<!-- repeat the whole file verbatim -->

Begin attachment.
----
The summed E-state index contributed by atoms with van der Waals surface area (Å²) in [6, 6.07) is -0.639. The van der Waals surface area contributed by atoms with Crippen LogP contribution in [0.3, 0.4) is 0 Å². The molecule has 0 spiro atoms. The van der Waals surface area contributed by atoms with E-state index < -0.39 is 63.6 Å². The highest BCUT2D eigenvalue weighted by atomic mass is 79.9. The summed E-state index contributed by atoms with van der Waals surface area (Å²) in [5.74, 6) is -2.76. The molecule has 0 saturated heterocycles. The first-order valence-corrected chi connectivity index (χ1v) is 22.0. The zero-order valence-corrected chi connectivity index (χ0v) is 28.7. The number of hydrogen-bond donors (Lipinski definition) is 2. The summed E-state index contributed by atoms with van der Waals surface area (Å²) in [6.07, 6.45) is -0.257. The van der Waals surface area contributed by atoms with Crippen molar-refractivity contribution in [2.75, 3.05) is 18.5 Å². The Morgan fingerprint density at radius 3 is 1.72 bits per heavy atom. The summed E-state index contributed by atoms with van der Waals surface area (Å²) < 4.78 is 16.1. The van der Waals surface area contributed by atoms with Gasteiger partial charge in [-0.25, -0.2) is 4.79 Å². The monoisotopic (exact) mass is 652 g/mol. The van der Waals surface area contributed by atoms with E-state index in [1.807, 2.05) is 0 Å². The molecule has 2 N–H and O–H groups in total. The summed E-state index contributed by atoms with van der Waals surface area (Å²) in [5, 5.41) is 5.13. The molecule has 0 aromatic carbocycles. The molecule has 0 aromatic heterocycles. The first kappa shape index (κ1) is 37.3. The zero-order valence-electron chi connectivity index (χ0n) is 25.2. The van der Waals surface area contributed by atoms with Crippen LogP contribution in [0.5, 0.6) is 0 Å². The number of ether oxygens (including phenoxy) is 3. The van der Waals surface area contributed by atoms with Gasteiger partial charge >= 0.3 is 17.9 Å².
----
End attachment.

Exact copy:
The summed E-state index contributed by atoms with van der Waals surface area (Å²) in [6, 6.07) is -0.639. The van der Waals surface area contributed by atoms with Crippen LogP contribution in [0.3, 0.4) is 0 Å². The molecule has 0 spiro atoms. The van der Waals surface area contributed by atoms with E-state index < -0.39 is 63.6 Å². The highest BCUT2D eigenvalue weighted by atomic mass is 79.9. The summed E-state index contributed by atoms with van der Waals surface area (Å²) in [5.74, 6) is -2.76. The molecule has 0 saturated heterocycles. The first-order valence-corrected chi connectivity index (χ1v) is 22.0. The zero-order valence-corrected chi connectivity index (χ0v) is 28.7. The number of hydrogen-bond donors (Lipinski definition) is 2. The summed E-state index contributed by atoms with van der Waals surface area (Å²) in [6.07, 6.45) is -0.257. The van der Waals surface area contributed by atoms with Crippen molar-refractivity contribution in [2.75, 3.05) is 18.5 Å². The Morgan fingerprint density at radius 3 is 1.72 bits per heavy atom. The summed E-state index contributed by atoms with van der Waals surface area (Å²) < 4.78 is 16.1. The van der Waals surface area contributed by atoms with Gasteiger partial charge in [-0.25, -0.2) is 4.79 Å². The monoisotopic (exact) mass is 652 g/mol. The van der Waals surface area contributed by atoms with E-state index in [1.807, 2.05) is 0 Å². The molecule has 2 N–H and O–H groups in total. The summed E-state index contributed by atoms with van der Waals surface area (Å²) in [5, 5.41) is 5.13. The molecule has 0 aromatic carbocycles. The molecule has 0 aromatic heterocycles. The first kappa shape index (κ1) is 37.3. The zero-order valence-electron chi connectivity index (χ0n) is 25.2. The van der Waals surface area contributed by atoms with Crippen LogP contribution in [0.5, 0.6) is 0 Å². The number of ether oxygens (including phenoxy) is 3. The van der Waals surface area contributed by atoms with Gasteiger partial charge >= 0.3 is 17.9 Å².